Listen: Your life will be different than you thought.

There will be one night where you will wake up, outside, in the middle of the night, peeing into your underwear, underneath a gazebo in the middle of a dark compound in the outskirts of Kampala, Uganda; a compound where crushed glass sits on the top of the walls, where monkeys roam at will in small, cutthroat families; where large, stork-like birds perch on top of fortified buildings and glare; and where a pack of attack dogs emerge from somewhere at nightfall to patrol, to protect us all‒ this you ponder mid-pee, mid-night, though you don’t remember why you are here, outside, peeing into the humid ground, but you remember the dogs — you had seen them before, with other volunteers, standing on the balcony of the dorms, marvelling at their size— whose job it is to attack at night, to attack intruders, strange humans wandering around, and anyone who is outside a building at night is strange. It’s not a dream: you feel urine slide down your thigh, all the pulsing night noises of frogs and cricket, thickened by midnight, and you are truly in Uganda, it’s 2011 and election season; you and 40 other young Americans are quarantined from the social unrest that’s sure to come from the rigged voting process, you are truly living in Uganda for the next two years as a teacher who has never taught: it’s all your real life. You stop peeing and straighten from your animal-like crouch. You see black night around you and the lights of the dorm where you sleep, maybe a few hundred feet away — the place you have been told never to leave at night, where your roommate lies sleeping underneath mosquito-netting, and you think about the attack dogs who are surely watching you, have been watching you dream-urinate and waiting. You think about the running required of your limbs, that walking calmly is not an option, that you will not trick anyone, let alone yourself; you sense that the gazebo is safe, but only momentarily, perhaps for another 60 seconds, that the dogs will only wait so long. And you are naked besides your soaked underwear—since when do you sleep naked, even in this hot land?—your flesh touches the night, is opened by the night. You are in your body, so horribly in your body, so awakened from any mefloquine-spiked sleep that led you to dream-walk outside of your mosquito-netted cocoon into the night, and this is all new, so new; you stand like a newborn under this gazebo, which during the day time becomes a pleasant place for breaks between workshops, for flirting with other volunteers, for making kissing sounds at nearby monkeys, and is now some urine-soaked prophylaxis-birthed purgatory: yes, this is nothing you could have planned for. This is your life right now, you repeat, and then you run, you run out from the shelter of the gazebo into the night like some plummeting winged thing, your soft feet crashing against the wet crust of ground, too slow too slow, and yes, the dogs are there, behind you, on both sides, all of them, there must be 6 or 7, they run and nip at you, these animals that you love, have always loved, have grown up hugging and playing with, these sensitive, warm mammals, they push into you with their bulky shoulders as they bark and snarl, perhaps they are new to this too, perhaps this is is the first intruder into their beloved home, their compound, where they roam for the 12 hours of black, following the putrid scents of monkeys, sniffing at bird shit, listening with their nose to all the danger; we run together through the black— an ancient tableau of girl and dogs—is she being attacked? She is blinded, eyes closed to the black and to the dogs and to herself, she is a monument to death, to our unknown futures; the dorm approaches in front; she trips on a root, nearly falling, her young body stumbling, and then she has reached the door, throwing all of herself inside on the cement floor, the door heaves shut behind her and she stares at it, she stares and stares, not daring look down at her body, knowing things are different.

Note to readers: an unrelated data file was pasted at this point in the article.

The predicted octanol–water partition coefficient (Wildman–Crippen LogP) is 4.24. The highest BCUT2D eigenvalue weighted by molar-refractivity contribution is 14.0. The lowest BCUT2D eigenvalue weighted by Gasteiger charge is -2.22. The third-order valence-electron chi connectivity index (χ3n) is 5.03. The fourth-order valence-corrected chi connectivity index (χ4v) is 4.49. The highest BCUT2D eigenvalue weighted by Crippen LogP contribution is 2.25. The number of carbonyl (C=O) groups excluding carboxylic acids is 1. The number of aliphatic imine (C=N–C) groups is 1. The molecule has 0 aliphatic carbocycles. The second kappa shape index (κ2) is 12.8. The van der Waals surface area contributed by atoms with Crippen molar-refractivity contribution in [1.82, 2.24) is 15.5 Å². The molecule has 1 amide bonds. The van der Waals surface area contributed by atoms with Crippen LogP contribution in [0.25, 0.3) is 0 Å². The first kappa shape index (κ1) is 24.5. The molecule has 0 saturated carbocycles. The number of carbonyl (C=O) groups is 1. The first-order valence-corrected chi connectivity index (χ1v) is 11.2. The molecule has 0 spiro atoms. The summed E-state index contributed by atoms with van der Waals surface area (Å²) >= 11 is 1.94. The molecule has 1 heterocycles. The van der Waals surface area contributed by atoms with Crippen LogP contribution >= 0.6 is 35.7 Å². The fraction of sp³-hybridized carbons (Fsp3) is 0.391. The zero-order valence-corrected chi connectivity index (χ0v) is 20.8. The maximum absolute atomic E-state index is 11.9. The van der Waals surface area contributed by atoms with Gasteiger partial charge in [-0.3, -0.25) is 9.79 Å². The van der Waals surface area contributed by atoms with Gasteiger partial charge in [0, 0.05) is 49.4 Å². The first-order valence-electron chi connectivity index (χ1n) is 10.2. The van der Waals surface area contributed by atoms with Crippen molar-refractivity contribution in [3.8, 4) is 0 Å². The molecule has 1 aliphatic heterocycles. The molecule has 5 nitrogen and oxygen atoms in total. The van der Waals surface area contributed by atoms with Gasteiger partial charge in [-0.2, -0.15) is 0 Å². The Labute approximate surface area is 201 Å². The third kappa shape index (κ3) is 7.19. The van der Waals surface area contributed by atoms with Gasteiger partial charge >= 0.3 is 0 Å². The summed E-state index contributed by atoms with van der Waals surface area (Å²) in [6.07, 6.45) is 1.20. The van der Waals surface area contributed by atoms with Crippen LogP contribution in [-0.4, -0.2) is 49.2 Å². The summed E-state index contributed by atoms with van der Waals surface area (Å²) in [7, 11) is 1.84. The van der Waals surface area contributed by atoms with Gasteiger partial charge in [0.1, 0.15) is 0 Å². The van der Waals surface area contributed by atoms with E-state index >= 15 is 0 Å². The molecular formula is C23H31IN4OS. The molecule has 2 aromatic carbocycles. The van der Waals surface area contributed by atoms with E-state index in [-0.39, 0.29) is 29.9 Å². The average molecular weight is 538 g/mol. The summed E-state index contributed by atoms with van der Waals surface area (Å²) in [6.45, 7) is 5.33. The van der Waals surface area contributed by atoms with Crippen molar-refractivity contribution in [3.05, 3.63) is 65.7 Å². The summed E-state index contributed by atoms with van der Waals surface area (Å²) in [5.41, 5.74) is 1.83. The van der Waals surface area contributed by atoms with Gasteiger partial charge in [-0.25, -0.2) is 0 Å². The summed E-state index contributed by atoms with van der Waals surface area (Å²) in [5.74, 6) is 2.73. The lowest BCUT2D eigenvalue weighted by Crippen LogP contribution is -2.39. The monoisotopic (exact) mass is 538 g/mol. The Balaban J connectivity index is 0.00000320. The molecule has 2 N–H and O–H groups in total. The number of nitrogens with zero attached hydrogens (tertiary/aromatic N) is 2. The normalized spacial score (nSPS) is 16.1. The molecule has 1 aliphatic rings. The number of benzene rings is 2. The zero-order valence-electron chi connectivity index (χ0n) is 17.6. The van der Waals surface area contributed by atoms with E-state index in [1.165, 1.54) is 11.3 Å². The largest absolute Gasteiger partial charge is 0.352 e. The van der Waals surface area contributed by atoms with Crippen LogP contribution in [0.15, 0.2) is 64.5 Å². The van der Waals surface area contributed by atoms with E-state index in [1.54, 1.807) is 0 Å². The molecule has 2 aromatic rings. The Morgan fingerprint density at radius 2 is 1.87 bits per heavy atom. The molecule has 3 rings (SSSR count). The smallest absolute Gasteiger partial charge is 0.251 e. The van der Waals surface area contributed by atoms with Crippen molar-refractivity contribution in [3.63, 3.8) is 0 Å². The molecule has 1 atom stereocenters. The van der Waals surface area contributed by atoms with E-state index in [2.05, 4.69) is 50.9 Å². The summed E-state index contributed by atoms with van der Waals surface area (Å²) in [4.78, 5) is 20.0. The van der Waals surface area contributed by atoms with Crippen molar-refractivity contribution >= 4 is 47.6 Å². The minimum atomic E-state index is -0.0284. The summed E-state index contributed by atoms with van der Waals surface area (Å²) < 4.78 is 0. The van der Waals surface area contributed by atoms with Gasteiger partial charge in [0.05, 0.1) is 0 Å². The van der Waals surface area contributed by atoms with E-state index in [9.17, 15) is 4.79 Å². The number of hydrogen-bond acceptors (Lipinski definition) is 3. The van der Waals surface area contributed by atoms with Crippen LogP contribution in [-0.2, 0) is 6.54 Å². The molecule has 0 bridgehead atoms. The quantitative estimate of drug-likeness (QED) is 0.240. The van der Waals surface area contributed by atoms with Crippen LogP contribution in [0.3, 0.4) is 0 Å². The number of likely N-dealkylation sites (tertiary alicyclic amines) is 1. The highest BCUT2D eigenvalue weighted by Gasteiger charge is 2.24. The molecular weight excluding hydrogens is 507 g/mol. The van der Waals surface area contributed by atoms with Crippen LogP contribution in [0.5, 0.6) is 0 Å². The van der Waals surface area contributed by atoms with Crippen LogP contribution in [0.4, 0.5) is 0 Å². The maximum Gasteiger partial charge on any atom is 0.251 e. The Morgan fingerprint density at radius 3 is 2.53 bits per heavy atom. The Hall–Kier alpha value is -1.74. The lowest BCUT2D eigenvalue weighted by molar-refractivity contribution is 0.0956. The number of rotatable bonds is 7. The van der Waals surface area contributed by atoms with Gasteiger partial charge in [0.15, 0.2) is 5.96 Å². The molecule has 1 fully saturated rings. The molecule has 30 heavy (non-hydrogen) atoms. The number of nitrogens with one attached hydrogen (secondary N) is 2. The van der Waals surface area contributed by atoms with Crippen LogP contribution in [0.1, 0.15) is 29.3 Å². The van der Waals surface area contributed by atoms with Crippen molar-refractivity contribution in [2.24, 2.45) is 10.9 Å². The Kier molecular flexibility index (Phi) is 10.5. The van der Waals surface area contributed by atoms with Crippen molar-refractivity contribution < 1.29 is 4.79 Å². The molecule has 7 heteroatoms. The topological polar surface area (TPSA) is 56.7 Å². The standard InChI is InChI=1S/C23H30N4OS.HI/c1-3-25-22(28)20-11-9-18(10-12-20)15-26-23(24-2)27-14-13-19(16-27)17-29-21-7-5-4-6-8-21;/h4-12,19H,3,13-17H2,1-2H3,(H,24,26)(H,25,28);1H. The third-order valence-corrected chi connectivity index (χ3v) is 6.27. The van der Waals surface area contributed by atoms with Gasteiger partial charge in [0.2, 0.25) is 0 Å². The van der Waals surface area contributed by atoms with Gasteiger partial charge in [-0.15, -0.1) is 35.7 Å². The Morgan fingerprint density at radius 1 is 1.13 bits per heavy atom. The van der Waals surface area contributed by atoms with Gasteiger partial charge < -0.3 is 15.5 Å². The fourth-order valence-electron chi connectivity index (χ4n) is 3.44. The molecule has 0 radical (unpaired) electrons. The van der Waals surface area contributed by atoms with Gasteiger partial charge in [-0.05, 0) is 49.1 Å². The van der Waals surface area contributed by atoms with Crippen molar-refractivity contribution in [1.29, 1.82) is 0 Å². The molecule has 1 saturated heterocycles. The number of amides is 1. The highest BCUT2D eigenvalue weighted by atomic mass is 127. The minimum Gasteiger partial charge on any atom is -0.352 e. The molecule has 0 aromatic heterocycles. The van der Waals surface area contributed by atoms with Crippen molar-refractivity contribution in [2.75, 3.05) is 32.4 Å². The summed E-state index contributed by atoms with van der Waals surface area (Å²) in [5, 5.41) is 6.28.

Pin It on Pinterest